HC seeks the response of RBI and UIDAI

Close-up of logo for Google Pay, listing approved credit cards, on store window in San Ramon, California, February 4, 2020. (Photo by Smith Collection/Gado/Getty Images)

On Wednesday, the Delhi High Court sought responses from the Unique Identification Authority of India (UIDAI) and the Reserve Bank of India (RBI) in response to a PIL alleging Google Pay’s improper access, use, and storage of users’ Aadhaar and banking information.

The petition was served on a bench of Chief Justice DN Patel and Justice Jyoti Singh, who also requested the opinion of Google India Digital Services Private Limited.

The bench set November 8 as the next date for hearing on the petition filed by Abhijit Mishra, a financial economist, who claimed that the “Terms and Conditions” of Google Pay “explicitly states that the company will be storing the payment instruction details of the parties including Bank Accounts and Aadhaar details” despite the fact that no permission to do so has been granted by the concerned entity.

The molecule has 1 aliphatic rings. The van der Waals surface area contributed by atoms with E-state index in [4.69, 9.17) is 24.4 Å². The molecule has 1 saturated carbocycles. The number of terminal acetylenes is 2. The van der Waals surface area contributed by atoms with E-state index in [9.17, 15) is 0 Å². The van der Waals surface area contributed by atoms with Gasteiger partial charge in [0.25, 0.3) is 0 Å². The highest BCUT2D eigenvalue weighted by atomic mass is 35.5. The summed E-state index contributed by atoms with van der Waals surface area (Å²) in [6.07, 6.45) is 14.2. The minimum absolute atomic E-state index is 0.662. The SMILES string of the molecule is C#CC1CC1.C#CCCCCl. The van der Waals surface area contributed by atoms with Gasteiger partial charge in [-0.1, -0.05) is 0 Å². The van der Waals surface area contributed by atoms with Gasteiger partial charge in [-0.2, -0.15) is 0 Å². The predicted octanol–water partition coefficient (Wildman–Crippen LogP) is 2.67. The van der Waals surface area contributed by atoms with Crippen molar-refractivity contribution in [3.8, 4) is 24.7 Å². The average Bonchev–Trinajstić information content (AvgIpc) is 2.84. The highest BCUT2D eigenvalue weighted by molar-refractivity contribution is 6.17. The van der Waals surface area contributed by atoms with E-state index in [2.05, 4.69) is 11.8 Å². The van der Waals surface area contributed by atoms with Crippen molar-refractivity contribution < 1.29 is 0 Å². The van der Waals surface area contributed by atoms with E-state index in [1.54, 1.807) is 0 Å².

Google Pay is a third-party app provider (TPAP), according to the RBI, and does not operate any payment systems.

“The unauthorized/unlicensed/unregistered entity Respondent No. 3 i.e. Google Pay is collecting the Aadhaar and banking transaction details of Indian citizens, which is a clear violation of the above-mentioned act as well as Article 21 of the Indian Constitution,” the plea filed by lawyer Payal Bahl stated.

Google Pay, as a private corporation, is not authorized to acquire, use, or store citizens’ Aadhaar and banking information, according to the statement.

The petitioner claimed in another PIL that Google’s mobile payment tool, Google Pay or GPay for short, was facilitating financial transactions without the necessary RBI approval.

It claimed that Google Pay was acting as a payments system provider in contravention of the Payments and Settlements Act since it had no proper authorization from the country’s central bank to do so.

In response to that argument, Google India Digital Services told the court last year that Google Pay did not require RBI approval since it is a third-party application provider rather than a payment system operator (PSO).

Google Pay is a third-party app provider (TPAP), according to the RBI, and does not operate any payment systems.

As a result, its operations do not violate the Payment and Settlement System Act of 2007, according to the RBI.

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